Any documents in English need to be translated into the Polish language by a sworn translator registered in Poland. The up to date list is available by checking these on these UK Consular lists (for other countries type Lista Tłumaczy and your country into the search function at the top). Alternatively if you are planning a trip to Poland, find an approved translator Przysięgły Tłumacz online, putting the town in the search function. Send them scans of the documents and then show them the originals in person. It’s a slightly cheaper option. You will need two copies of your birth and marriage certificate translations and two copies of the original certificates – one for the first part of the process – the application, the second for registering your documents in Poland. Order these from the registering town or city, or through the GRO as above as you will not get them back.
You also need to complete the application form now available on this government site:
It has to be filled out in Polish with a detailed autobiography in Polish about you and your family, including details of Polish ancestry. There are four parts to the form:
- Part I: Your details, your mother and father’s details (which includes where they were born AND their parents’ names; both grandmothers’ details including their parents’ names, both grandfathers’ details including their parents’ names.
- Part II: Your autobiography including places of work and living – this can be typed and added to the form as there isn’t much space on the form.
- Part III: An autobiography of your mother and father, and both grandparents stating their places of birth, work, and if they lived in Poland, the places, how they left Poland and what their citizenship status was and how it has changed. Again these can be typed and attached to the form.
- Part IV: Any additional information and a list of documents you are attaching.
If you don’t know some of the information – family names for instance, just write: NIEZNANE or if something isn’t relevant: NIE DOTYCZY because you must fill in all the questions.
Visit to the Consulate
Once you have all of these documents and the application form, email them to the relevant Consulate (UK – Edinburgh, Manchester, London) to the email for Citizenship and Passport to check before you organise a visit. Visits are arranged via an e-booking system but you need to book in advance as there are rarely appointments available within a couple of weeks. Don’t forget to photocopy your application form as this will be kept by the Consulate as well as your key documents and translations.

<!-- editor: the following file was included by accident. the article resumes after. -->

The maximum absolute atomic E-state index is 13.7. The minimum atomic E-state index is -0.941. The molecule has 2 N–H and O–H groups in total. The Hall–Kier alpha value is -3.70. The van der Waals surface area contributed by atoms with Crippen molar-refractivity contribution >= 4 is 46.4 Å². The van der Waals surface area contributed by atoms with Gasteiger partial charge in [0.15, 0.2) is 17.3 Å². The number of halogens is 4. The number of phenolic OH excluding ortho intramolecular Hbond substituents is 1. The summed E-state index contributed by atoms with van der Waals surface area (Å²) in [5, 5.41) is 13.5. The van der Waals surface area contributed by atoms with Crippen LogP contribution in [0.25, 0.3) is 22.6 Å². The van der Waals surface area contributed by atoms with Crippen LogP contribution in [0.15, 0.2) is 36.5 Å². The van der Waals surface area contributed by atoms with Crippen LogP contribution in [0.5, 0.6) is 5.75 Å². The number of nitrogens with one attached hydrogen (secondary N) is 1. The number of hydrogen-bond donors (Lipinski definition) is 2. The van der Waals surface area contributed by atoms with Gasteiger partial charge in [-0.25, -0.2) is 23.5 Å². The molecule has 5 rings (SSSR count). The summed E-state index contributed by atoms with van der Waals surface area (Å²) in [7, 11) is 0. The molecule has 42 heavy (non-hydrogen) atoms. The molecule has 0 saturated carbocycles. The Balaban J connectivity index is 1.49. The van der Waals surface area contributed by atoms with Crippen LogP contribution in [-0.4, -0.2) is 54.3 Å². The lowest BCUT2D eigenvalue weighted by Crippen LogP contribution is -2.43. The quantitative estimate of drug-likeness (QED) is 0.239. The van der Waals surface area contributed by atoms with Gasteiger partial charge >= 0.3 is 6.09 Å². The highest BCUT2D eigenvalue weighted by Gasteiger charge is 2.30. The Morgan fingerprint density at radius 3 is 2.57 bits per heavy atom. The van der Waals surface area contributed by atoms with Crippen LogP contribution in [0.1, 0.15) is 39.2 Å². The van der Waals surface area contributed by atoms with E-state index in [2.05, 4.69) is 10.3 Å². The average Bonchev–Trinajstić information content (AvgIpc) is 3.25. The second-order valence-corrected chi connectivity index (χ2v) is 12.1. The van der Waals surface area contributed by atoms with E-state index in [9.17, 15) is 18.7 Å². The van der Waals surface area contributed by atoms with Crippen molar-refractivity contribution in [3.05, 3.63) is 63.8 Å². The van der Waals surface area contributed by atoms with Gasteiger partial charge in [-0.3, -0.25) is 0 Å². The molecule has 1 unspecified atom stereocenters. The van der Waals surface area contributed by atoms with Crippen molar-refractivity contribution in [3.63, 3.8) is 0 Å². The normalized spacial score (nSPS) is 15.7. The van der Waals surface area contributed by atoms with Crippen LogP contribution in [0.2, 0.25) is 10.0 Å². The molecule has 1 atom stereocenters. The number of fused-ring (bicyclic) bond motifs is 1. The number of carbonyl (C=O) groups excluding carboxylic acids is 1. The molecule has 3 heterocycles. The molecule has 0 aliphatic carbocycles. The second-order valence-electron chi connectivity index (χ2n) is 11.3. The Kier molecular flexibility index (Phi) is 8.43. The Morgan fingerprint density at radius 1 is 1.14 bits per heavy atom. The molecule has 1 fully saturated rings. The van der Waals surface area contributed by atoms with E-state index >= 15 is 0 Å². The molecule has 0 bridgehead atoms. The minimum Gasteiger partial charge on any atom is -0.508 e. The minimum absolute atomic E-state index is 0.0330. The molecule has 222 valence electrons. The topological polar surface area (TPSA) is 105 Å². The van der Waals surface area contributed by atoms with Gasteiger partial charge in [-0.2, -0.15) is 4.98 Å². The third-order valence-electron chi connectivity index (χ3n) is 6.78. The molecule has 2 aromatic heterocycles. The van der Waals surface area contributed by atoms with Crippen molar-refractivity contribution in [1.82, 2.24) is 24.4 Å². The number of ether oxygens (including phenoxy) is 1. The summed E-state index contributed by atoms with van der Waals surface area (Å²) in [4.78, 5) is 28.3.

Had I arranged my translations in the UK, to date I would have spent nearly £300 plus travel costs to and from Manchester. Now after the last stage of arranging a passport, the total has come to over £500 plus a few grey hairs. There are Polish companies who do the whole process for you who quote well over £1000 for the whole process and arranging a passport. Lexmotion Law Firm and Hexon Law Firm have been used and recommended by people, however I can’t endorse this route as I haven’t used their services.
To kick off the process, together with your application form and submission of your documents, a consular fee of £69 is required, paid during the visit. Once you have the certificate of confirmation of Polish citizenship you are confirmed as being a citizen of Poland. Congratulations!
What’s next? More visits?
YES! if you want to go through and get a passport. First you need to arrange the registration of your key certificates in Poland. If you want to do this through the Polish Consulate, you pay £45 per certificate to register the translations of your UK certificates (birth, marriage etc). This is where you need your second copies of documents and translations. If you can, register your certificates yourself or through a family member (who you give permission to), by taking copy certificates and their translations to a local council in Warsaw or your family town, it’s a smaller fee (about 50 PLN per certificate).
You will then obtain copies of the Polish registered certificates of your birth/marriage etc. which you will need to apply for a passport. If you want to keep a copy of these for your own records, order two as one set is submitted and kept for a passport application.
Finally you will be able to apply for a passport and automatically receive a PESEL (national insurance equivalent) number and according to the normal system that any Pole needs to complete, the cost of which is currently £98. This passport application process is similar to what you have gone through, requiring the documents you will have received from Poland and a further application form all of which is submitted in person during yet another visit to the relevant Consulate. Please note for Polish passports they take fingerprints and you’ll also need to provide one photograph.
Well done for reading this far. I told you it was complicated, but not impossible. Keep a checklist throughout the process, apply for two copies of your documents and obtain two copies of the translations and don’t forget to apply for a visit to the Consulate a few weeks before you are ready. I received my passport on 8th May, very appropriately I thought – Victory Day in Europe 1945. I f you don’t have the time, find a company to do it for you. Good luck with your application and let me know how you get on!
Please note: I’m not offering legal advice here. I have reproduced the information I’ve had from the Consulate and my own experience of the elements that are less obvious in the process. I update this article regularly though I have now successfully completed the process. Updated 22 February 2023